Where There is Hope
Every day, Gonzaga psychology professor Nancy Worsham, Ph.D., sees the next generation through a lens that magnifies the good around her.
“Whenever I get really concerned about the world,” she said, “it’s these millennials I believe in. I’ve been fortunate to be at a university that has relatively small class sizes so I can build relationships with them.”
Her belief stems from her students. Like the one who served in the Peace Corps and went on to pursue a master’s in public and global health. The student shared how much she valued Worsham having taught her mindfulness — something that was helpful for her while serving in the Peace Corps — when she was cold, hungry and scared, she was able to be present in the face of suffering and loss around her.
“These students are so impressive,” Worsham mused. “They’re lovely people who help others through their understanding of our common humanity. From the core curriculum and our mission, they’ve been exposed to Jesuit values and are aware of issues of diversity and social justice.”
This was especially evident at a time when life came down hard on Worsham — her students stepped up in little ways that made a big difference. Worsham felt fortunate to have built relationships with her students and colleagues, and to find out just how meaningful they were during her own time of strife.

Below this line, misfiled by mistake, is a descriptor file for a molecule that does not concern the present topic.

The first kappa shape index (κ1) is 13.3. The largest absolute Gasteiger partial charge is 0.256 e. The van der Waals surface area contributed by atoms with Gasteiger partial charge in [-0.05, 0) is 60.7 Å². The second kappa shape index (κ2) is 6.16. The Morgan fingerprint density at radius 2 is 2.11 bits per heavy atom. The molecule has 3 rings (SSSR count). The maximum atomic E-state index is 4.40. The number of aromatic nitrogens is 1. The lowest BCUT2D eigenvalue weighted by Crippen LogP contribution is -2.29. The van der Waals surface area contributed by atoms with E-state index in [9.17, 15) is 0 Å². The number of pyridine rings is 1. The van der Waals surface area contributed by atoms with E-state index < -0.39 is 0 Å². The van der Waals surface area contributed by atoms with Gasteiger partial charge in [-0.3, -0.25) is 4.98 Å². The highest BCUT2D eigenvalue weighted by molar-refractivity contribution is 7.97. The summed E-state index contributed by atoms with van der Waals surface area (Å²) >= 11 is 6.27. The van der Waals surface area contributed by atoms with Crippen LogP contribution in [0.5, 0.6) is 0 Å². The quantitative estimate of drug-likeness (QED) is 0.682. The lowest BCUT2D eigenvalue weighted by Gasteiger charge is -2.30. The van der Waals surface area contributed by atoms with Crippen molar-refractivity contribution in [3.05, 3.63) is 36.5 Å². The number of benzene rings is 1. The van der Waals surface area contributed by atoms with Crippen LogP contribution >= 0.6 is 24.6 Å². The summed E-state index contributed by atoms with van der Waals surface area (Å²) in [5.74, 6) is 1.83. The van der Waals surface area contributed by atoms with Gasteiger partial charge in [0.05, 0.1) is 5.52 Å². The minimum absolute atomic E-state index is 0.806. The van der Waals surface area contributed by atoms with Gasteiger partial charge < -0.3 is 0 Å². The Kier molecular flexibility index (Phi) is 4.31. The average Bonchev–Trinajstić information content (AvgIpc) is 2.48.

“I’d gone through some significant losses,” she explained, “and they really showed up for me.”
Whether it was just being there to listen, telling her, “we have so much respect for you,” or even a bouquet of flowers, every little gesture of understanding had a tremendous impact on Worsham. They were truly Gonzaga moments, exemplifying the kindness and sense of community for which the University has become so well known.
“I love teaching and these experiences gave me a renewed sense of purpose and meaning,” shared Worsham. “I’m much more aware of the needs and challenges our students face. I was a first-generation student and I worked full-time. Some of my students are doing that now, too. I know how tough it can be. Every little bit helps and can have a huge impact on perpetuating the community we have here.”
Like a lot of people her age, Worsham hadn’t yet made plans for her estate. The youngest of five with no children of her own, Worsham wondered, “How can I do good work with whatever assets I have?” After asking that question, she then realized she had been investing in Gonzaga students with her work all this time — why not take it one step further?
“It made sense to me,” she said. “So, I decided to make Gonzaga a beneficiary of my retirement assets with the goal of starting the Worsham Family Scholarship for first generation students.” Worsham added, “It isn’t about being a big benefactor. You don’t have to leave your entire estate — if you have children or other causes, support them! But even a small gift might help a student buy books or be able to stay here. It’s just so important we have educated and informed citizens, because then we’ll have compassionate citizens. When I think about my legacy, what comes to mind involves connection, community and relationships. Gonzaga provides a context that offers opportunities for these, and through that, hope.”
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